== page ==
So protonsil and salvarsan 606 where both used as the first magic bullets in the modern period of medicine in the 1900s. However, if we can create artificial antibodies that target specific diseases how have we not come up with a cure for cancer? It seems it shouldn't be that difficult. But if we COULD create artificial antibodies that target cancerous cells would we be able to do it effectively without the drug having any bad or quite noticeable side effects on the body?

By the looks of it chemotherapy is the closest we have gotten so far in chemical drugs, but it does have some nasty side effects.

I was aware of 5 of the approved treatments. However each type of cancer is similar but different, would it be ever possible to create a generic treatment?

Edit: I have found something interesting, scientist have come across a way to change the antigen on a cell however it is not fully understood.

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    $\begingroup$ The Wikipedia article on cancer immunotherapy includes 9 different US FDA-approved anti-cancer antibody treatments. Can you clarify if your question is because you were unaware of these treatments or if you have some other question? $\endgroup$ – Bryan Krause Jun 10 '19 at 21:55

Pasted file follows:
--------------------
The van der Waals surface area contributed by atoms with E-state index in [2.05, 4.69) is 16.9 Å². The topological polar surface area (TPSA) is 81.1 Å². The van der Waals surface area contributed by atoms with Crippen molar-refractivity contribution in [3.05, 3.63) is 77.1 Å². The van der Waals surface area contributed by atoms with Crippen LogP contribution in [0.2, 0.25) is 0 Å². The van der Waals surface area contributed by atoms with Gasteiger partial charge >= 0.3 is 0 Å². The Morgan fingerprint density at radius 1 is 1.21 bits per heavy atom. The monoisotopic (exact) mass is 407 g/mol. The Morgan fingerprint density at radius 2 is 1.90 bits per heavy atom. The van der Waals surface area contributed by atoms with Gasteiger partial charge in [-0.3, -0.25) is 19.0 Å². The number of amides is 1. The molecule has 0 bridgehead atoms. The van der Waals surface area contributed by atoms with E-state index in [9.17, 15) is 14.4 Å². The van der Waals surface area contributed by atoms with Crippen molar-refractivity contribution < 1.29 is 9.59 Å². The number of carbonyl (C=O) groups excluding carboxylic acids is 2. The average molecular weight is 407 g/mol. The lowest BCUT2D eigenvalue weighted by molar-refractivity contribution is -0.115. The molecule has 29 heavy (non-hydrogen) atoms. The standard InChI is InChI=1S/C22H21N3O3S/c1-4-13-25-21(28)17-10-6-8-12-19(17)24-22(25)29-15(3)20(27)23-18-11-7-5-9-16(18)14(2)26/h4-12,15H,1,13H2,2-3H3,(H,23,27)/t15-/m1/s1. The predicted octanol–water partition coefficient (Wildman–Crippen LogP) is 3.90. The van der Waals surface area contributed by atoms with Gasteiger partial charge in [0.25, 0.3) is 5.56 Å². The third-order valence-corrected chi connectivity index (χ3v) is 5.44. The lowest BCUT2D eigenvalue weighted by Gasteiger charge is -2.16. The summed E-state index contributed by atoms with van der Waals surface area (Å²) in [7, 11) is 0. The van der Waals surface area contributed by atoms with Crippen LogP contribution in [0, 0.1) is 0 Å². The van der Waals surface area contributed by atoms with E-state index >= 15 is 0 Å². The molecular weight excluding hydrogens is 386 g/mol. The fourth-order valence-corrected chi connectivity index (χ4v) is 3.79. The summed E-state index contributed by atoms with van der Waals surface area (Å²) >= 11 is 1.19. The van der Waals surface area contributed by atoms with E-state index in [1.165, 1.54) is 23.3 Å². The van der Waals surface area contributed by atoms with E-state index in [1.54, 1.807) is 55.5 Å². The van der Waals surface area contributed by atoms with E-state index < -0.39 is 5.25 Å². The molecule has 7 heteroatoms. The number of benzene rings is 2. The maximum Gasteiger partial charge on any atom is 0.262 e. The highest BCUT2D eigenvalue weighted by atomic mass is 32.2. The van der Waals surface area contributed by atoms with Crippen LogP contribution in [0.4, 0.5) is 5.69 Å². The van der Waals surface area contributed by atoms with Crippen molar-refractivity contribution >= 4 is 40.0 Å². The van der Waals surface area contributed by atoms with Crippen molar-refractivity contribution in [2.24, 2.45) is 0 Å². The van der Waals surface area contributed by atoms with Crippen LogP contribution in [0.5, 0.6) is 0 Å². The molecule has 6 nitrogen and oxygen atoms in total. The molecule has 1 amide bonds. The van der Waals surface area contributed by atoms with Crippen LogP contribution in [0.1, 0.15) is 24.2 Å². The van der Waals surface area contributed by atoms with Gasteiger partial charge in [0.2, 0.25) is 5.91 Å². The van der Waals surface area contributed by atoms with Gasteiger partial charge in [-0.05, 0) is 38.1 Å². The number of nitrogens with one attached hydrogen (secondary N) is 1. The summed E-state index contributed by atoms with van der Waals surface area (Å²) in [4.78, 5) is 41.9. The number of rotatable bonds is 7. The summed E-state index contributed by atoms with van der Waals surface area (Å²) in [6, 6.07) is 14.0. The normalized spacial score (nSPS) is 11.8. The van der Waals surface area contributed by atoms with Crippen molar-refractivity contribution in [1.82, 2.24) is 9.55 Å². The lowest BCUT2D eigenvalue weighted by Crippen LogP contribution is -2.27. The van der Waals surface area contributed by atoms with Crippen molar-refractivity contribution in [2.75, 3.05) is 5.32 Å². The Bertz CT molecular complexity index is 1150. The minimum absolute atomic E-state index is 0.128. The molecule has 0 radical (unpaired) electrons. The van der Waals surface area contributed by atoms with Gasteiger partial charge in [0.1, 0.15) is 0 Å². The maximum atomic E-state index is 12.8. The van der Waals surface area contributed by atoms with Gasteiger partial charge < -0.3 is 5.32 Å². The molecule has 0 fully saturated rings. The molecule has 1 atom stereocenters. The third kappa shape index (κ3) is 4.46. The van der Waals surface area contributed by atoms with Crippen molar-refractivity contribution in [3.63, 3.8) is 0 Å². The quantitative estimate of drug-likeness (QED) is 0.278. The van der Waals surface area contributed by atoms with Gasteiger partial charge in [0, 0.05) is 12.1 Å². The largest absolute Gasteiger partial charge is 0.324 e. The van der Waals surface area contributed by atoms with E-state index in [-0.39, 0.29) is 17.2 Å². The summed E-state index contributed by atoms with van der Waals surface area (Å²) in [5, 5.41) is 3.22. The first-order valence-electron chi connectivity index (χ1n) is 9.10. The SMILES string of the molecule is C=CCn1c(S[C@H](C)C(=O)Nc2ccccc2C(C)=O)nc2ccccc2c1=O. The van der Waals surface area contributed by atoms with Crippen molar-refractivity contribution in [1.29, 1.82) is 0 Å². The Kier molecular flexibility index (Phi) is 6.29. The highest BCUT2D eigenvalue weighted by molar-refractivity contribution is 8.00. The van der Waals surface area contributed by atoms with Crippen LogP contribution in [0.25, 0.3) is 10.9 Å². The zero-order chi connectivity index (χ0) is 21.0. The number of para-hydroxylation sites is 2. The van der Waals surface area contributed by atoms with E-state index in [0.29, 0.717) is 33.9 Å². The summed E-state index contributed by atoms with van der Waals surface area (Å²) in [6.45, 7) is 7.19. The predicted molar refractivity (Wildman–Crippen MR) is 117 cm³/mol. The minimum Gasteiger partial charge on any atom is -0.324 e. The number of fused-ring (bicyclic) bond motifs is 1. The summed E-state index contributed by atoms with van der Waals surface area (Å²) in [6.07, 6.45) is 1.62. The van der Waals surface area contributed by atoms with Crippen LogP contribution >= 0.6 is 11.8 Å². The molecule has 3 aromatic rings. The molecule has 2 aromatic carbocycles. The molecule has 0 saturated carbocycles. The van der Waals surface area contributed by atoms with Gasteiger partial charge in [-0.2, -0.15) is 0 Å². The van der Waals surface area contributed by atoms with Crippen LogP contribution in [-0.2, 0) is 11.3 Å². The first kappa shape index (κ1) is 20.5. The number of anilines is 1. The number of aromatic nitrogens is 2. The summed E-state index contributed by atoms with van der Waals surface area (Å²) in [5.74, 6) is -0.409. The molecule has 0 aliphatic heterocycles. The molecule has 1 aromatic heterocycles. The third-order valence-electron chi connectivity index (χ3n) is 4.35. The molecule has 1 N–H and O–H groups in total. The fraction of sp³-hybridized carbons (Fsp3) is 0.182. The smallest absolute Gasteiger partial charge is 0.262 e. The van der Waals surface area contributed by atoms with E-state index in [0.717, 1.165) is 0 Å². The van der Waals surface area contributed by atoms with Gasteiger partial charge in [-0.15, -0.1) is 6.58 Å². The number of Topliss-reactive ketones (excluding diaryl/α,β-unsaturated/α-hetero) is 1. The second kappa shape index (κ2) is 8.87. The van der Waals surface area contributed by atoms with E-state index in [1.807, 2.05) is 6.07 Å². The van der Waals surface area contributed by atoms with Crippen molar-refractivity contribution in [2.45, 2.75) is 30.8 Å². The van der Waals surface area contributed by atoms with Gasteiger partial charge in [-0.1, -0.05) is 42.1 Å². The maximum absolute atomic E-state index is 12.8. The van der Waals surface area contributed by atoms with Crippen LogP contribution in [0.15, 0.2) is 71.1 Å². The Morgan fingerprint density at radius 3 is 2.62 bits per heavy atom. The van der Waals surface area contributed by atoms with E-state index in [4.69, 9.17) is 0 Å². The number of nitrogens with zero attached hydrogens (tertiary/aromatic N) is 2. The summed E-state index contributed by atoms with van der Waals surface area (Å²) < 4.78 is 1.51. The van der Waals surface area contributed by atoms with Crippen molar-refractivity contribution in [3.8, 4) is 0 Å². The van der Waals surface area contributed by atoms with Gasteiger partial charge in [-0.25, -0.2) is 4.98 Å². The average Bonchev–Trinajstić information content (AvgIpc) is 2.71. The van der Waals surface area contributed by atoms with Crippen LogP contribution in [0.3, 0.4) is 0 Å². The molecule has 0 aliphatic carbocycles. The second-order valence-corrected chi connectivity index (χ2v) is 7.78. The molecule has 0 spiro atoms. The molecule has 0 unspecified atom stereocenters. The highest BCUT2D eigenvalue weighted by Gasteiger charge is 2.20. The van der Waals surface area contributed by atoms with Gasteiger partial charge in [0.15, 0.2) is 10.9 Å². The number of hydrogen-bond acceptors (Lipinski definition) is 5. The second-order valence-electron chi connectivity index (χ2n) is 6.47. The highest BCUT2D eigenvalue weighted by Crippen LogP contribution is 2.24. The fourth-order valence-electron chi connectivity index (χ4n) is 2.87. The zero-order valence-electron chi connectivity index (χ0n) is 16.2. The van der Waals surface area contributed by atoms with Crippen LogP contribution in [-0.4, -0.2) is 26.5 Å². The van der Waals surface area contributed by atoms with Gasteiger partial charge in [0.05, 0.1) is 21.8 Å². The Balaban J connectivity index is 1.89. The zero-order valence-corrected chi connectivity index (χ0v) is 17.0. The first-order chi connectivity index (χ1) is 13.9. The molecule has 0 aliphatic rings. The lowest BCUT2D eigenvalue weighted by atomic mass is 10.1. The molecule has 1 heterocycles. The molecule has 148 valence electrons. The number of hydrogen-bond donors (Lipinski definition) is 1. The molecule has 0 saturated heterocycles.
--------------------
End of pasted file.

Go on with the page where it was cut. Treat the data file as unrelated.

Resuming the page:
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    $\begingroup$ Adding to @BryanKrause comment: These therapies often show spectacular results in the patients where they work, but it is not yet understood, why they don't do this in all the patients. $\endgroup$ – Chris Jun 11 '19 at 5:44
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    $\begingroup$ To over-simplify is bit, the problem is that cancer is not caused by foreign agents like bacteria or viruses, it is caused by a small change in the body's own cells. It's thus very difficult to create antibodies that recognize the cancer cells as "foreign". $\endgroup$ – jamesqf Jun 11 '19 at 15:49

This is a good question.

The first answer is that there are antibody therapeutics for cancer.

These fall into two categories which I will call therapeutic and immunotherapy (this is not typical naming but, keeping it simple they will do).

Therapeutic antibodies are designed to bind to an enzyme or signalling protein that will weaken the tumor specifically. An example is an antibody to nutrient intake receptors (cancers eat a lot more than other cells). HER2 is a receptor that is heavily populated on breast cancer tissue. Antibodies that inhibit HER2 activity can slow the growth of breast cancer specifically with minimal toxic effects.

There are also antibodies to proteins found only on cancer cells. These can be specific antibodies (monoclonal antibodies) to proteins from a mutation that only the cancer cell has.

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